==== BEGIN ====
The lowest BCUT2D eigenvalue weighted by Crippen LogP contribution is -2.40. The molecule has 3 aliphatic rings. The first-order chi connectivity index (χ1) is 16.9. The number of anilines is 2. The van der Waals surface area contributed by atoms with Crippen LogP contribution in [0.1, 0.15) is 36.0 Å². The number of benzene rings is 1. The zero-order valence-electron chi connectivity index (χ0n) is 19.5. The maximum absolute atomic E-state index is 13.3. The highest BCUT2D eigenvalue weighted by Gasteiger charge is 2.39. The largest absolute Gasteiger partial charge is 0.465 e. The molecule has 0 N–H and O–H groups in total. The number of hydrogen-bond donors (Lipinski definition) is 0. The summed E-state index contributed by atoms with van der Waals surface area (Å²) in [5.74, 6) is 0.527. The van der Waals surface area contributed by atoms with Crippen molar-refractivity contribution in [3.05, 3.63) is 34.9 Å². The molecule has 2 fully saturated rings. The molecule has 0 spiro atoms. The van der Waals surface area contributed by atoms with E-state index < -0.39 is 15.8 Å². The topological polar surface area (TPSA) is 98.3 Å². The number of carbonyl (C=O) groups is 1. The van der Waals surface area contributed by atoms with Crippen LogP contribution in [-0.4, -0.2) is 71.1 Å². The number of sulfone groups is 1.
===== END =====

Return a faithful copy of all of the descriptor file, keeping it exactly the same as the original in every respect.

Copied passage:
The lowest BCUT2D eigenvalue weighted by Crippen LogP contribution is -2.40. The molecule has 3 aliphatic rings. The first-order chi connectivity index (χ1) is 16.9. The number of anilines is 2. The van der Waals surface area contributed by atoms with Crippen LogP contribution in [0.1, 0.15) is 36.0 Å². The number of benzene rings is 1. The zero-order valence-electron chi connectivity index (χ0n) is 19.5. The maximum absolute atomic E-state index is 13.3. The highest BCUT2D eigenvalue weighted by Gasteiger charge is 2.39. The largest absolute Gasteiger partial charge is 0.465 e. The molecule has 0 N–H and O–H groups in total. The number of hydrogen-bond donors (Lipinski definition) is 0. The summed E-state index contributed by atoms with van der Waals surface area (Å²) in [5.74, 6) is 0.527. The van der Waals surface area contributed by atoms with Crippen molar-refractivity contribution in [3.05, 3.63) is 34.9 Å². The molecule has 2 fully saturated rings. The molecule has 0 spiro atoms. The van der Waals surface area contributed by atoms with E-state index < -0.39 is 15.8 Å². The topological polar surface area (TPSA) is 98.3 Å². The number of carbonyl (C=O) groups is 1. The van der Waals surface area contributed by atoms with Crippen LogP contribution in [-0.4, -0.2) is 71.1 Å². The number of sulfone groups is 1.